On the Thirty-One Mile Lake, a scenic 90 minute drive north from Canada’s capital, Ottawa, lies Halfcrown Island. This glacial lake is some 200 feet deep in places and is ideal for divers and swimmers. This is ideal for nautical-minded families and is ideal for long summer breaks rounded off by staggering autumnal colours before the harsh winter sets in.
Access is by boat only and in winter the thick ice makes entry impossible. The island is too small to be self sufficient but within 20 miles there are the towns of Maniwaki and Gracefield that have markets with local produce including cereal and fruit. For me, part of the appeal is watching the eerie mists roll in making the island very atmospheric.
The archipelago consists of some 1,780 islands in the South China Sea. If you’re after what ‘Islands Magazine’ calls ‘the next property hotspot’ then you’ll need to get $8 million from your bank manager to buy a piece of it. Thanks to some intelligent legislation by the Philippines’ government, the waters are free from rubbish. Here you can buy parts of the island developments. These include luxury villas with up to 10,800 sq. feet of land. If you are after a bit of civilization, the islands can be outfitted with restaurants, shops and sports facilities.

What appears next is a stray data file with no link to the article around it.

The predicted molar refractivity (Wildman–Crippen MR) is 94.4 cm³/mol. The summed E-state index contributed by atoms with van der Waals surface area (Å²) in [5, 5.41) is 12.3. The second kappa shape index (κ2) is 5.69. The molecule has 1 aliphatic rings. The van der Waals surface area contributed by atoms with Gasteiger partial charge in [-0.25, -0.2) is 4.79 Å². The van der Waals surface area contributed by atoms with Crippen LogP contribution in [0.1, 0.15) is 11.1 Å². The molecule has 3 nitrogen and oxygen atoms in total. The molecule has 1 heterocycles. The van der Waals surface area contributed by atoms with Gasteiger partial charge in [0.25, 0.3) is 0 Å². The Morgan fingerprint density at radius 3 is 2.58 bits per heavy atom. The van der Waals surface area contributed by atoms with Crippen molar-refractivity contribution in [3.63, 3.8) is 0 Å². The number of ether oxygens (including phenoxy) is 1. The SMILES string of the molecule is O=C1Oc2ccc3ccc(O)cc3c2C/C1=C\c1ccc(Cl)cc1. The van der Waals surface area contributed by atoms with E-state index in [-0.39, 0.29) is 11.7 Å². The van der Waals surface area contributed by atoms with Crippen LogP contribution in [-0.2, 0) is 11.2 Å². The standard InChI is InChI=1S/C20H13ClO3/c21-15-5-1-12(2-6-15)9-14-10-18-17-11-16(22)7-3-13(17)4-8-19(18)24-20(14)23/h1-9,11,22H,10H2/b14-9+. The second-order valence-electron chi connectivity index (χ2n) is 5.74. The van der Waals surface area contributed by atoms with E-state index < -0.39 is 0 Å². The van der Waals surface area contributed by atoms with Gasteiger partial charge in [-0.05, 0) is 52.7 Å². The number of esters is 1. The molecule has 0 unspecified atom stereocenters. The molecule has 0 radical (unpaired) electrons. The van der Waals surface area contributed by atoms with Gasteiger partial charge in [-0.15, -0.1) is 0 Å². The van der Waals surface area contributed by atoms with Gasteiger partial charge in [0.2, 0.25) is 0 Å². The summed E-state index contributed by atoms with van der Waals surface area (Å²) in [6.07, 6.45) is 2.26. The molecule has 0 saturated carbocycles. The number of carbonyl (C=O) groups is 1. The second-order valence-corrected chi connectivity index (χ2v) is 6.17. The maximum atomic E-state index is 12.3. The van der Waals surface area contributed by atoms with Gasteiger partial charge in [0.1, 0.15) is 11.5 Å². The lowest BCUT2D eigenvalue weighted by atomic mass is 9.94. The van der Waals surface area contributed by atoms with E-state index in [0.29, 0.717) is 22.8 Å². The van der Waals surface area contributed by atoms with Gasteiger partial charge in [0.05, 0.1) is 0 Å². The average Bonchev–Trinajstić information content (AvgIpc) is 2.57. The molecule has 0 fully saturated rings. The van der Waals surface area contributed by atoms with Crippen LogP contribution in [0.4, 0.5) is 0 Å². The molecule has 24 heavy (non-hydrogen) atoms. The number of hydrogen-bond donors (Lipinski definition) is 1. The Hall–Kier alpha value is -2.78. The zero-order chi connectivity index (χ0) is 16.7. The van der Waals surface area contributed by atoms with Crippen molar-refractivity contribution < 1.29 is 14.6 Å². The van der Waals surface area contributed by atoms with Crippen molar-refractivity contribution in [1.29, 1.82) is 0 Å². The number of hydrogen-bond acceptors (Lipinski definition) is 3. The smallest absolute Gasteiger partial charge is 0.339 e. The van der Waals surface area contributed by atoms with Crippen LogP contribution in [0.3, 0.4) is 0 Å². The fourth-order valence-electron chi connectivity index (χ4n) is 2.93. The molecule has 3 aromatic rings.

Island buying is often an instance of first-come-first-served. Over the last few years a number of desirable islands have been snapped up by the wealthy. Here is a small selection of my favourites and how much they eventually went for.
Sale Price: €1.5m/$2,035,965.09